Keeping up with AI research may be an experience. On the one hand, you get to partake in cutting-edge technological experimentation, with new papers outlining the ideas and methods which will probably (eventually) snowball into the largest technological revolution of all time. On the other hand, it’s just wacky and hilarious.
Introducing a new paper from Google’s AI DeepMind study. The study investigates how reinforcement learning (or RL) may be used to teach a computer to navigate unfamiliar and complex environments. It’s the type of basic AI research that we are currently testing in virtual worlds, but will one day help robots navigate the stairs in your home.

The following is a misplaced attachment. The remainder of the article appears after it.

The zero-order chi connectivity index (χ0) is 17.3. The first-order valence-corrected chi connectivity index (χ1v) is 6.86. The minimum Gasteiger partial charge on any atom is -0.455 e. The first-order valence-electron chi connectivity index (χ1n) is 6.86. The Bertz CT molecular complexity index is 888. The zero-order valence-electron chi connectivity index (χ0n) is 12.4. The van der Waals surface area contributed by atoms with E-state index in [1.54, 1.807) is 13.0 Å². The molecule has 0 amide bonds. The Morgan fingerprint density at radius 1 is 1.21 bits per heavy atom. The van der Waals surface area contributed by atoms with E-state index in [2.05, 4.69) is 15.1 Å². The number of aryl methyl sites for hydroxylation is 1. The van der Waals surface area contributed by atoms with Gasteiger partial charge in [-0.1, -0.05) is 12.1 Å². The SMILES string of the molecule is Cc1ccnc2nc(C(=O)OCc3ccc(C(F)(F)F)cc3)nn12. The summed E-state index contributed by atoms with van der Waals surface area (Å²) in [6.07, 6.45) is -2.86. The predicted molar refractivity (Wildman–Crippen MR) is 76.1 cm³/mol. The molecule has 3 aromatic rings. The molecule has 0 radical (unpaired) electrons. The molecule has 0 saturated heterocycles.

DeepMind recently put a stick figure through a puzzle course in which it needed to find the fastest way to jump, climb, or crawl to get from place A to B. All DeepMind’s developers have done is give the rig a set of virtual sensors (so it can tell whether it’s failed or not) and then incentive to proceed. The computer works out the rest for itself.
The novelty here is that the investigators are exploring how hard environments can teach an AI complicated and powerful movements (i.e., using its knee to find a footing on top of a high wall). Normally, reinforcement learning generates behaviour that’s fragile and that breaks down in unfamiliar conditions, like a baby who knows how to attack the stairs in your home, but who can not understand an escalator. This research indicates that RL can be used to teach replicable movements.